Tuesday Talk- Beta Readers Part Two

The concept of Beta readers have been around for a long time. While some swear by them, others find them more hassle than they are worth.

When asked her thoughts on Beta Readers, T. A. HERNANDEZ said, “As writers, once we’ve worked on a story for so long and poured so much of ourselves into it, it can be very difficult to see some of the flaws with the plot, setting, characters, etc. A beta reader will be able to see the things you can’t. As an outsider, they’re looking at the story from a completely different perspective and can offer valuable insights about which aspects of the story work and which don’t.” 

Rob Baker, author of Constant Traveller R801168, used Beta Readers for both his books. “Beta readers are a test run for real life, for when the public reads your work. Just had 7 beta readers for my second book, now at the editor.” 

One author compares using multiple Beta Readers to having too many cooks in the kitchen. “There is a such thing as too many cooks in the kitchen and of course that causes chaos because everyone has different opinions and sometimes those opinions clash with other beta readers. I tried to follow their suggestions, opinions, etc. making those corrections, but, it just ended up a total mess. It was like having too many voices in my head and it was causing me great distress.”Angel M.B. Chadwick

This weeks Tuesday Talk I focused more on worth of Beta Readers. Although I didn’t get any discussion here, I did find great discussions through Goodreads and the internet.

What is a Beta Reader

Beta Readers or Alpha readers is a non professional readers who reads a manuscript with the intent of looking over the material to find and improve elements such as grammar and spelling. But they also suggest improvements within the story, its characters, and setting. These improvements could be anything from pointing out plot holes, problems with continuity, difficulties with characterization or believability, etc. Overall, the point of a Beta Reader is to help the author write a better novel.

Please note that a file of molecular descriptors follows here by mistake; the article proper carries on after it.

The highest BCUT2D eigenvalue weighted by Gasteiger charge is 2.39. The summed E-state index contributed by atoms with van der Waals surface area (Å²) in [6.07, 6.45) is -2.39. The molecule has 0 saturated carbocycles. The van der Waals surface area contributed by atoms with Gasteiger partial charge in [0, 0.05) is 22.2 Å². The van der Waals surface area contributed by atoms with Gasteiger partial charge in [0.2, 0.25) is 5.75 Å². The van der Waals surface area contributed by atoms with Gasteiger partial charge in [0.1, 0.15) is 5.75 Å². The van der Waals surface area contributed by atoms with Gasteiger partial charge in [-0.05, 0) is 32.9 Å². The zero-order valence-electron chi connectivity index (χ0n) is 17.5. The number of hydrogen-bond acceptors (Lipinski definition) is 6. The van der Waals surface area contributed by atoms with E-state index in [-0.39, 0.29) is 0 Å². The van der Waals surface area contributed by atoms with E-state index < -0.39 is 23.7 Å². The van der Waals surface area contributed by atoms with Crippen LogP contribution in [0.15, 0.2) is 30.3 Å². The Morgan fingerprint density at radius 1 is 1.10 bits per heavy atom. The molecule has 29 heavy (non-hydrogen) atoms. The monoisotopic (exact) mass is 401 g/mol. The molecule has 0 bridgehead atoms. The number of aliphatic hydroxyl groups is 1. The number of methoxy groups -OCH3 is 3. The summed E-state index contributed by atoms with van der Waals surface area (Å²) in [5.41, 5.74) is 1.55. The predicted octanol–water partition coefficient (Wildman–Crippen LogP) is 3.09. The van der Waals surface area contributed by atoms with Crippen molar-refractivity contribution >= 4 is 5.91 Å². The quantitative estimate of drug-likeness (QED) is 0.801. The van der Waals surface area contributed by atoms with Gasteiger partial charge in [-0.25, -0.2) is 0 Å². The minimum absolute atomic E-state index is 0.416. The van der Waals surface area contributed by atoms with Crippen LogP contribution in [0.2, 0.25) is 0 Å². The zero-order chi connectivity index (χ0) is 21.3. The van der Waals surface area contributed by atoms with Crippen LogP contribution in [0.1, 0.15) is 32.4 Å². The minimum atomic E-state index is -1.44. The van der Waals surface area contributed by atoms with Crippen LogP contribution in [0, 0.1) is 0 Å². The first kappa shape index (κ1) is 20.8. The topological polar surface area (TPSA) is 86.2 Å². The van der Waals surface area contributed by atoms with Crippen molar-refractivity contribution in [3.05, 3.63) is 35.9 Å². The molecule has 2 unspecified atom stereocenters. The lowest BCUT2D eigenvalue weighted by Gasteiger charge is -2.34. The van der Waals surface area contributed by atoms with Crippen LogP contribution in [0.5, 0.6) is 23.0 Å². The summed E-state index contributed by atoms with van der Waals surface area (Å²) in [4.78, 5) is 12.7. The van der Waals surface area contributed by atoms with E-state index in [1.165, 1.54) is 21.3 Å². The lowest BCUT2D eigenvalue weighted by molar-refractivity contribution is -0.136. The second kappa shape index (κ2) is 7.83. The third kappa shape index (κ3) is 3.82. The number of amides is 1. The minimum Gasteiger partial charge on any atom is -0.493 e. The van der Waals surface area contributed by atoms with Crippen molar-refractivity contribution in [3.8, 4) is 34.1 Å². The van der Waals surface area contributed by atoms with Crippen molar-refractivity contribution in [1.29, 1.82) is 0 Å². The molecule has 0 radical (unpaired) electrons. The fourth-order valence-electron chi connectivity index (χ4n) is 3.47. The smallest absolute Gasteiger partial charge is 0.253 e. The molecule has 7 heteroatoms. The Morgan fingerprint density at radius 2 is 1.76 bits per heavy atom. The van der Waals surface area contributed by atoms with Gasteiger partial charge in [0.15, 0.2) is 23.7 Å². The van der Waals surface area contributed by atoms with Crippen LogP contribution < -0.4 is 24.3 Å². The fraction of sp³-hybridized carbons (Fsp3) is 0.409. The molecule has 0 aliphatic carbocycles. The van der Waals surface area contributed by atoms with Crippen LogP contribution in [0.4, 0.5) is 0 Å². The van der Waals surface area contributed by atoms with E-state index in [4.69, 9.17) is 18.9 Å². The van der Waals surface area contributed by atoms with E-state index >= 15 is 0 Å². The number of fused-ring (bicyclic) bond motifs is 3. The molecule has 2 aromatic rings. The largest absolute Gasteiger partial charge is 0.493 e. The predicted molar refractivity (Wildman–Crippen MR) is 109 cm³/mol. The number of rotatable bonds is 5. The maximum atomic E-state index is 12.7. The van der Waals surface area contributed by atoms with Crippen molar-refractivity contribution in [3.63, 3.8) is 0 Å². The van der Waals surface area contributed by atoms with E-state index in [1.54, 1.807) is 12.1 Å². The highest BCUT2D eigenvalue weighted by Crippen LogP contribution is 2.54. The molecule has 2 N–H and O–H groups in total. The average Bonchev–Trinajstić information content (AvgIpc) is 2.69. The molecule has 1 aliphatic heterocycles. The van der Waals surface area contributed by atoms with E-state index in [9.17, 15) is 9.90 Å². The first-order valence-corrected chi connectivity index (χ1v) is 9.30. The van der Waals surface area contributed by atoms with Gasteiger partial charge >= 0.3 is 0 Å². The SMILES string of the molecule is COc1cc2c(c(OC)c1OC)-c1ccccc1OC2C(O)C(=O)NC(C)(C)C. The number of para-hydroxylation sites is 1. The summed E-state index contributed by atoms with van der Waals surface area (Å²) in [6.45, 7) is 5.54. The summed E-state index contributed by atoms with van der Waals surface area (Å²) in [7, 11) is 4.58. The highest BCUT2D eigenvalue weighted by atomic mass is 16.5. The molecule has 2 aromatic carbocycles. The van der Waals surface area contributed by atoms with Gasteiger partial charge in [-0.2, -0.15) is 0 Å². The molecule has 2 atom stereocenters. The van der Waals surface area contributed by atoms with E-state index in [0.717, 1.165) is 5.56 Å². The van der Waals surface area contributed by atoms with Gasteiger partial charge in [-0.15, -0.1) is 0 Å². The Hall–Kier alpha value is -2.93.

Are there Downsides to Beta Readers?

Sure. Just like anything, there are both positives and negatives. Angel M.B. Chadwick provided me with the best overview of her unpleasant experience with Beta Readers.

The Beta Readers Angel found did not seem to have the experience she was looking for and misrepresented their skills. They were not thorough with pointing out grammatical errors or inconsistencies.

“…if you find inconsistencies in my novel give me a detailed and very thorough report of all the inconsistencies and errors don’t just name a few and be vague about the rest. It makes me as the author unable to thoroughly fix the problems.”

Angel talks about not being able to stay in contact with her Bata Readers. She would email them and never hear from them. Overall, her experience sounded really frustrating. To help prevent others from having similar experiences, I have listed ideas or ways to help find the right Beta Reader for your manuscript.

What/who to look for as a beta readers:

First lets talk about who isn’t a good fit- Family, Friends, Significant Others… In a way, they are too close to you. Unintentionally as it may be, there is some predisposition for them to like what you write. Or at least tell you they do. The people you love, love you back and don’t want to hurt your feelings. Because of this, you want to look outside your close circle of trust and look for someone who doesn’t know you.